Stem-Cell Wars Rage in State Capitols

President Bush's veto of a measure to expand federal funding of embryonic stem cell research leaves a handful of states on the contentious cutting edge of government efforts to boost the fledgling science in the United States .

Governors and lawmakers in five states — California , Connecticut , Illinois , Maryland and New Jersey — have forged policies to support the controversial science with state funds, but the process has been fraught. Like the bitter debates on Capitol Hill this month, statehouse battles have been pitched, with some lawmakers trying to go even further than the federal government in restricting the science.

The Bush administration and others, primarily in the anti-abortion movement, oppose embryonic stem cell research because it involves the destruction of human embryos. They argue that scientists should abandon embryonic stem cell studies and pursue research on adult cells, which they maintain also have great potential.

But scientists and their advocates say research on embryonic cells holds the most promise because the undifferentiated embryonic cells can be developed into cells that form any organ of the body. Adult stem cells, from blood, bone marrow or brain tissue, for example, can only be used in studies that apply to the organs they came from.

Adult stem cell research is not controversial. Federal funding is not restricted, and no one opposes it. Although federal funding for embryonic stem cell research has been curtailed, its practice is not restricted by federal law.

While five states have appropriated funds to support the research, governors and lawmakers in other states continue to fight tough political battles over the issue.

Wisconsin Gov. Jim Doyle (D), who last year vetoed a bill that would have prohibited embryonic stem cell research in the state that pioneered the science, has continued to seek legislative support for his proposal to provide $750 million in public and private funds for a stem cell research institute on the campus of the University of Wisconsin in Madison, where scientists first developed the research technique.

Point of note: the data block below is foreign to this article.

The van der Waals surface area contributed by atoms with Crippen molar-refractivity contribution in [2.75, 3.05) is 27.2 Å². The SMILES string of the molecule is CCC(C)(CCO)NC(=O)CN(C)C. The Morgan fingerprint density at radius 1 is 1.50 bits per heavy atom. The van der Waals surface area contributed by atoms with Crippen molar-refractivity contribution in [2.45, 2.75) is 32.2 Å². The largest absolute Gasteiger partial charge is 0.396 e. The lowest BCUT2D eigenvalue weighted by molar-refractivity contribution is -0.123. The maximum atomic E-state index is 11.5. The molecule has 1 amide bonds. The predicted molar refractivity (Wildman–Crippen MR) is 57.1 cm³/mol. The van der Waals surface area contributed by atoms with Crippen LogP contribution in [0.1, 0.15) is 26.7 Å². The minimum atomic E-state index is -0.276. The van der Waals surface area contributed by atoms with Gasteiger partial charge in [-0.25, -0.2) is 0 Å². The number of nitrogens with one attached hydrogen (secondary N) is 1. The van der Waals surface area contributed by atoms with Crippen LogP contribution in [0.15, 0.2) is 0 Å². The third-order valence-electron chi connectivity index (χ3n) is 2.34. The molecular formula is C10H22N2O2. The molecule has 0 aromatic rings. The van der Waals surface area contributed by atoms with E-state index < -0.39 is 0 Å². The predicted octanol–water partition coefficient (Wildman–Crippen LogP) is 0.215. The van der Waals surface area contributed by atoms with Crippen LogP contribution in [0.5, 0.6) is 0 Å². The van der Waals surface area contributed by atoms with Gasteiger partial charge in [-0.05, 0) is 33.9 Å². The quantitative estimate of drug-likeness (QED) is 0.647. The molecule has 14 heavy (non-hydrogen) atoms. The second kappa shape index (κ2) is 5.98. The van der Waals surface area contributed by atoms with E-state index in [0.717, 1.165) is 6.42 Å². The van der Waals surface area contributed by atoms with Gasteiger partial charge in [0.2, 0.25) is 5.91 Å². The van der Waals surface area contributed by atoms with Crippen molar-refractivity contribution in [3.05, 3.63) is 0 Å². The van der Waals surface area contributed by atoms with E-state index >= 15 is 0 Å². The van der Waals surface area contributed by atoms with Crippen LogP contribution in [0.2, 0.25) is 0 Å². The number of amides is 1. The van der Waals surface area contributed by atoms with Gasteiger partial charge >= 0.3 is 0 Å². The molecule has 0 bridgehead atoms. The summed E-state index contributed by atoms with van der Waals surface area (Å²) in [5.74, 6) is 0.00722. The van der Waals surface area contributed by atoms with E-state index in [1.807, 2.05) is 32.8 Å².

Doyle's moves are seen as politically risky in a gubernatorial election year in which he faces a close contest with U.S. Rep. Mark Green (R), a vocal opponent of research involving embryonic tissue.

And in Missouri, a citizens group has raised record-breaking campaign funds to push a voter referendum ensuring the legality of the science, paralleling Republican Gov. Matt Blunt's battle against fellow party members to secure the states' share of what is predicted to be a multi-billion-dollar medical research business evolving from embryonic stem cell studies.

Last year, Blunt, a pro-life conservative, vetoed a measure pushed by conservative legislators that would have made involvement in the science a felony. Blunt derailed the bill because he feared it would cause scientists and the research money backing them to leave the state.

Later in the year, his fears came true when Illinois Gov. Rod Blagojevich (D) mounted a letter-writing campaign to lure Missouri 's top scientists across the Mississippi River to his state, where the legality of stem cell research is ensured.

In Massachusetts , Gov. Mitt Romney (R) last year vetoed a bill promoting the research, but the Legislature overrode him. The new law, intended to support embryonic stem-cell research leaders at Harvard University and other institutions in the state, establishes the legality of the science and sets up a bank for parents who want to donate umbilical cord blood for research.

Although some states are providing funding for the science, their resources are limited. Without federal funding, embryonic stem cell research advocates say the United States will fall behind in this emerging field. As a result, states have urged the federal government to lift its funding ban.  

California Gov. Arnold Schwarzenegger (R) — who broke party ranks in 2004 by supporting state funding of the research - urged Bush not to veto the stem cell law. "Such an action would send a disastrous message to limit the role the federal government must play in pursuing the most promising forms of basic scientific research," Schwarzenegger wrote in a July 18 letter.

And earlier this week, Democratic governors from Wisconsin, Illinois, Michigan, New Mexico, Delaware, Iowa, New Jersey and Oregon signed a letter urging U.S. Senate leaders to approve the Stem Cell Research Enhancement Act, which Bush now has vetoed, to lift the president's 2001 restrictions on federal funding for the controversial science.